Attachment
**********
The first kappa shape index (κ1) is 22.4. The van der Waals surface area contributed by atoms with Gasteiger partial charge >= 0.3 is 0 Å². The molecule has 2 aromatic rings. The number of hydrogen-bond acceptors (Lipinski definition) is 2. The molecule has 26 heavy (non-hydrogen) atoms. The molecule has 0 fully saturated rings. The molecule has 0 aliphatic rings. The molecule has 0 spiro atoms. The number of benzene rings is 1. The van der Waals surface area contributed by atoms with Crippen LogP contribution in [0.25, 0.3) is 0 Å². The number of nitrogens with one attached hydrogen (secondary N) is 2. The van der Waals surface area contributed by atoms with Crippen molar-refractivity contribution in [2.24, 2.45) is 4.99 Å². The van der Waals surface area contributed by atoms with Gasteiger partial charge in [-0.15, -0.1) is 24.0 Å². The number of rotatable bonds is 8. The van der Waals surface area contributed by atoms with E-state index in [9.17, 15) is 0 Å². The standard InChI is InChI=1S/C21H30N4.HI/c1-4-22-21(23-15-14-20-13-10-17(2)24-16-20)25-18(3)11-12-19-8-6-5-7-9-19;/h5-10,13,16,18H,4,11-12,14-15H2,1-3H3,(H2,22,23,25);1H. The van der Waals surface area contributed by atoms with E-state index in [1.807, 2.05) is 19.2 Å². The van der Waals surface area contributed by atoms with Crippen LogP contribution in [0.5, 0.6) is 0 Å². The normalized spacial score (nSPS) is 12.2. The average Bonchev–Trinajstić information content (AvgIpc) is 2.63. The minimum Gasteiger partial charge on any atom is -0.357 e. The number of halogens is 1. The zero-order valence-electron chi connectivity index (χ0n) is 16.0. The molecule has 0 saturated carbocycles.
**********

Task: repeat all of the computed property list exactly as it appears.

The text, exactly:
The first kappa shape index (κ1) is 22.4. The van der Waals surface area contributed by atoms with Gasteiger partial charge >= 0.3 is 0 Å². The molecule has 2 aromatic rings. The number of hydrogen-bond acceptors (Lipinski definition) is 2. The molecule has 26 heavy (non-hydrogen) atoms. The molecule has 0 fully saturated rings. The molecule has 0 aliphatic rings. The molecule has 0 spiro atoms. The number of benzene rings is 1. The van der Waals surface area contributed by atoms with Crippen LogP contribution in [0.25, 0.3) is 0 Å². The number of nitrogens with one attached hydrogen (secondary N) is 2. The van der Waals surface area contributed by atoms with Crippen molar-refractivity contribution in [2.24, 2.45) is 4.99 Å². The van der Waals surface area contributed by atoms with Gasteiger partial charge in [-0.15, -0.1) is 24.0 Å². The number of rotatable bonds is 8. The van der Waals surface area contributed by atoms with E-state index in [9.17, 15) is 0 Å². The standard InChI is InChI=1S/C21H30N4.HI/c1-4-22-21(23-15-14-20-13-10-17(2)24-16-20)25-18(3)11-12-19-8-6-5-7-9-19;/h5-10,13,16,18H,4,11-12,14-15H2,1-3H3,(H2,22,23,25);1H. The van der Waals surface area contributed by atoms with E-state index in [1.807, 2.05) is 19.2 Å². The van der Waals surface area contributed by atoms with Crippen LogP contribution in [0.5, 0.6) is 0 Å². The normalized spacial score (nSPS) is 12.2. The average Bonchev–Trinajstić information content (AvgIpc) is 2.63. The minimum Gasteiger partial charge on any atom is -0.357 e. The number of halogens is 1. The zero-order valence-electron chi connectivity index (χ0n) is 16.0. The molecule has 0 saturated carbocycles.